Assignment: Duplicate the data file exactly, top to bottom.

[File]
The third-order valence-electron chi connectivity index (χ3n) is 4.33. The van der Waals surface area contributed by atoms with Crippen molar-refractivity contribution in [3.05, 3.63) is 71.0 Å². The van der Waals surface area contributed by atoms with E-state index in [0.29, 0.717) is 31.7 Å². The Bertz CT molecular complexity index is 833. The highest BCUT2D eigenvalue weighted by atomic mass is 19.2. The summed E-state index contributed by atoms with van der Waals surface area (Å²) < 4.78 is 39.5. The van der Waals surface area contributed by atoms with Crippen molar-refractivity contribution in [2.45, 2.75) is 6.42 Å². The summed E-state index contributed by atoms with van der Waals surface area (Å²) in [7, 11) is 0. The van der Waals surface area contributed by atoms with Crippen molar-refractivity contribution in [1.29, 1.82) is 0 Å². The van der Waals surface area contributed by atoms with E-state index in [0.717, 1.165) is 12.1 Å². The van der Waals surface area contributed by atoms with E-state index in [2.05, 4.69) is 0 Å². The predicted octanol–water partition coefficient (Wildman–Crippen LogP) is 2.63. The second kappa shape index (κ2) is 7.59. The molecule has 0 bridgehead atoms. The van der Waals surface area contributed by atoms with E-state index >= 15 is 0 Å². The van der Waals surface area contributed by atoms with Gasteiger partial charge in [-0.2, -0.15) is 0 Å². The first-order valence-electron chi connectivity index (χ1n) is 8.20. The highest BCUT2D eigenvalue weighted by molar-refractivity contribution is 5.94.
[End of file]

The third-order valence-electron chi connectivity index (χ3n) is 4.33. The van der Waals surface area contributed by atoms with Crippen molar-refractivity contribution in [3.05, 3.63) is 71.0 Å². The van der Waals surface area contributed by atoms with E-state index in [0.29, 0.717) is 31.7 Å². The Bertz CT molecular complexity index is 833. The highest BCUT2D eigenvalue weighted by atomic mass is 19.2. The summed E-state index contributed by atoms with van der Waals surface area (Å²) < 4.78 is 39.5. The van der Waals surface area contributed by atoms with Crippen molar-refractivity contribution in [2.45, 2.75) is 6.42 Å². The summed E-state index contributed by atoms with van der Waals surface area (Å²) in [7, 11) is 0. The van der Waals surface area contributed by atoms with Crippen molar-refractivity contribution in [1.29, 1.82) is 0 Å². The van der Waals surface area contributed by atoms with E-state index in [0.717, 1.165) is 12.1 Å². The van der Waals surface area contributed by atoms with E-state index in [2.05, 4.69) is 0 Å². The predicted octanol–water partition coefficient (Wildman–Crippen LogP) is 2.63. The second kappa shape index (κ2) is 7.59. The molecule has 0 bridgehead atoms. The van der Waals surface area contributed by atoms with E-state index >= 15 is 0 Å². The van der Waals surface area contributed by atoms with Gasteiger partial charge in [-0.2, -0.15) is 0 Å². The first-order valence-electron chi connectivity index (χ1n) is 8.20. The highest BCUT2D eigenvalue weighted by molar-refractivity contribution is 5.94.